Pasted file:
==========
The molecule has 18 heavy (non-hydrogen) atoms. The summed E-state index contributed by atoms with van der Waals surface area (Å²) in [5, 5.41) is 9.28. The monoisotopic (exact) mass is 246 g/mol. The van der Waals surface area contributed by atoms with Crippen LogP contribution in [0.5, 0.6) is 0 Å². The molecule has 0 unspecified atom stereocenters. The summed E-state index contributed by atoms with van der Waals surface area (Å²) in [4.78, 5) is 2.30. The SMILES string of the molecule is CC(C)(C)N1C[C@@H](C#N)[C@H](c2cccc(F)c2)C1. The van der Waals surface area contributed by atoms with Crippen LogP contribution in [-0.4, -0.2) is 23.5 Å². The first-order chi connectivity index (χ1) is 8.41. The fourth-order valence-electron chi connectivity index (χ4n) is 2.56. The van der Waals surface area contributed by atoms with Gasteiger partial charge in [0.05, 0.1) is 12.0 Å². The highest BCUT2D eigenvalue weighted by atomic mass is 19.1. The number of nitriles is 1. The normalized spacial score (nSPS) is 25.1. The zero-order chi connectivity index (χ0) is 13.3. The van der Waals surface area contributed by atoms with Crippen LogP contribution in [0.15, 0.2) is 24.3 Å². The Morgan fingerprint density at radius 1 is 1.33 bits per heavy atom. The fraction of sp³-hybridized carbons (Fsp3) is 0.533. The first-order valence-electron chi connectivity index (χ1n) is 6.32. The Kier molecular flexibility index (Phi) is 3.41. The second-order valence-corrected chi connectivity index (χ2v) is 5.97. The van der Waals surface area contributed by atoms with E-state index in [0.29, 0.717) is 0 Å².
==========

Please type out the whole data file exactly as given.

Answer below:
The molecule has 18 heavy (non-hydrogen) atoms. The summed E-state index contributed by atoms with van der Waals surface area (Å²) in [5, 5.41) is 9.28. The monoisotopic (exact) mass is 246 g/mol. The van der Waals surface area contributed by atoms with Crippen LogP contribution in [0.5, 0.6) is 0 Å². The molecule has 0 unspecified atom stereocenters. The summed E-state index contributed by atoms with van der Waals surface area (Å²) in [4.78, 5) is 2.30. The SMILES string of the molecule is CC(C)(C)N1C[C@@H](C#N)[C@H](c2cccc(F)c2)C1. The van der Waals surface area contributed by atoms with Crippen LogP contribution in [-0.4, -0.2) is 23.5 Å². The first-order chi connectivity index (χ1) is 8.41. The fourth-order valence-electron chi connectivity index (χ4n) is 2.56. The van der Waals surface area contributed by atoms with Gasteiger partial charge in [0.05, 0.1) is 12.0 Å². The highest BCUT2D eigenvalue weighted by atomic mass is 19.1. The number of nitriles is 1. The normalized spacial score (nSPS) is 25.1. The zero-order chi connectivity index (χ0) is 13.3. The van der Waals surface area contributed by atoms with Crippen LogP contribution in [0.15, 0.2) is 24.3 Å². The Morgan fingerprint density at radius 1 is 1.33 bits per heavy atom. The fraction of sp³-hybridized carbons (Fsp3) is 0.533. The first-order valence-electron chi connectivity index (χ1n) is 6.32. The Kier molecular flexibility index (Phi) is 3.41. The second-order valence-corrected chi connectivity index (χ2v) is 5.97. The van der Waals surface area contributed by atoms with E-state index in [0.29, 0.717) is 0 Å².